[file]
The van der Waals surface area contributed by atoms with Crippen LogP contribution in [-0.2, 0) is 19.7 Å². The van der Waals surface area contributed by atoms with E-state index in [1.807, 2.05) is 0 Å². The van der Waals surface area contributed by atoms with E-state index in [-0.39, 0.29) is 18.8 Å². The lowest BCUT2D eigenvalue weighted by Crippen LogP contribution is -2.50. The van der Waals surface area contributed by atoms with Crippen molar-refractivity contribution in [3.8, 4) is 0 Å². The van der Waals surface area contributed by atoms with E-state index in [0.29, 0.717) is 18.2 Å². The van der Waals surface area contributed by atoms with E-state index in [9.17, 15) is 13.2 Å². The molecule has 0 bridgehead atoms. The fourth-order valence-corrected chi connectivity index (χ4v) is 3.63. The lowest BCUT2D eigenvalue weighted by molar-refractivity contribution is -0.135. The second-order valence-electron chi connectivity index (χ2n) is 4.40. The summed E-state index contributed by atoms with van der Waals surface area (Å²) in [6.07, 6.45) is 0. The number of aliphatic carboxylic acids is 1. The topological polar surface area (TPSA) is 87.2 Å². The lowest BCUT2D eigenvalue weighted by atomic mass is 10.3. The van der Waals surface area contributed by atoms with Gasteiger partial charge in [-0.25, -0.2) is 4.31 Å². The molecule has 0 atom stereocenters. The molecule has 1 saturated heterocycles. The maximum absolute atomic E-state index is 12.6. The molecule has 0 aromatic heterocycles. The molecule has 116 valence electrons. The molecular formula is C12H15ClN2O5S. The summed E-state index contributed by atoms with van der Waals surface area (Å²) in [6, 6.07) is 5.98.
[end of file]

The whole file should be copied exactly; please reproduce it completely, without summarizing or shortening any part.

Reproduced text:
The van der Waals surface area contributed by atoms with Crippen LogP contribution in [-0.2, 0) is 19.7 Å². The van der Waals surface area contributed by atoms with E-state index in [1.807, 2.05) is 0 Å². The van der Waals surface area contributed by atoms with E-state index in [-0.39, 0.29) is 18.8 Å². The lowest BCUT2D eigenvalue weighted by Crippen LogP contribution is -2.50. The van der Waals surface area contributed by atoms with Crippen molar-refractivity contribution in [3.8, 4) is 0 Å². The van der Waals surface area contributed by atoms with E-state index in [0.29, 0.717) is 18.2 Å². The van der Waals surface area contributed by atoms with E-state index in [9.17, 15) is 13.2 Å². The molecule has 0 bridgehead atoms. The fourth-order valence-corrected chi connectivity index (χ4v) is 3.63. The lowest BCUT2D eigenvalue weighted by molar-refractivity contribution is -0.135. The second-order valence-electron chi connectivity index (χ2n) is 4.40. The summed E-state index contributed by atoms with van der Waals surface area (Å²) in [6.07, 6.45) is 0. The number of aliphatic carboxylic acids is 1. The topological polar surface area (TPSA) is 87.2 Å². The lowest BCUT2D eigenvalue weighted by atomic mass is 10.3. The van der Waals surface area contributed by atoms with Gasteiger partial charge in [-0.25, -0.2) is 4.31 Å². The molecule has 0 atom stereocenters. The molecule has 1 saturated heterocycles. The maximum absolute atomic E-state index is 12.6. The molecule has 0 aromatic heterocycles. The molecule has 116 valence electrons. The molecular formula is C12H15ClN2O5S. The summed E-state index contributed by atoms with van der Waals surface area (Å²) in [6, 6.07) is 5.98.